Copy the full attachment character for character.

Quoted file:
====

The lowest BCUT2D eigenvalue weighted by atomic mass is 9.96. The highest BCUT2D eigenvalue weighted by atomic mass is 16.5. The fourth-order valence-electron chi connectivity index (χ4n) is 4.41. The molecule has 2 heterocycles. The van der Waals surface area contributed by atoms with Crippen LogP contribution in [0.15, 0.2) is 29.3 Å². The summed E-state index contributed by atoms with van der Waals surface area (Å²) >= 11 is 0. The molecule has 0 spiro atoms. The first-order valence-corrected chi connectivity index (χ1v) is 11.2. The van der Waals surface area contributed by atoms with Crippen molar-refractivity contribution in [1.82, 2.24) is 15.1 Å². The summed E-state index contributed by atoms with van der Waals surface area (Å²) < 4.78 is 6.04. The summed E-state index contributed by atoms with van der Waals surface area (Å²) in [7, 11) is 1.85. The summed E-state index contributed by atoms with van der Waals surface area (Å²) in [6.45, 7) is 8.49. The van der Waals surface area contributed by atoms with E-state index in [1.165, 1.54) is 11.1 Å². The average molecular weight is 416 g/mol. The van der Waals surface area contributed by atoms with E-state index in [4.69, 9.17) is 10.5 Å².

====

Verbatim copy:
The lowest BCUT2D eigenvalue weighted by atomic mass is 9.96. The highest BCUT2D eigenvalue weighted by atomic mass is 16.5. The fourth-order valence-electron chi connectivity index (χ4n) is 4.41. The molecule has 2 heterocycles. The van der Waals surface area contributed by atoms with Crippen LogP contribution in [0.15, 0.2) is 29.3 Å². The summed E-state index contributed by atoms with van der Waals surface area (Å²) >= 11 is 0. The molecule has 0 spiro atoms. The first-order valence-corrected chi connectivity index (χ1v) is 11.2. The van der Waals surface area contributed by atoms with Crippen molar-refractivity contribution in [1.82, 2.24) is 15.1 Å². The summed E-state index contributed by atoms with van der Waals surface area (Å²) < 4.78 is 6.04. The summed E-state index contributed by atoms with van der Waals surface area (Å²) in [7, 11) is 1.85. The summed E-state index contributed by atoms with van der Waals surface area (Å²) in [6.45, 7) is 8.49. The van der Waals surface area contributed by atoms with E-state index in [1.165, 1.54) is 11.1 Å². The average molecular weight is 416 g/mol. The van der Waals surface area contributed by atoms with E-state index in [4.69, 9.17) is 10.5 Å².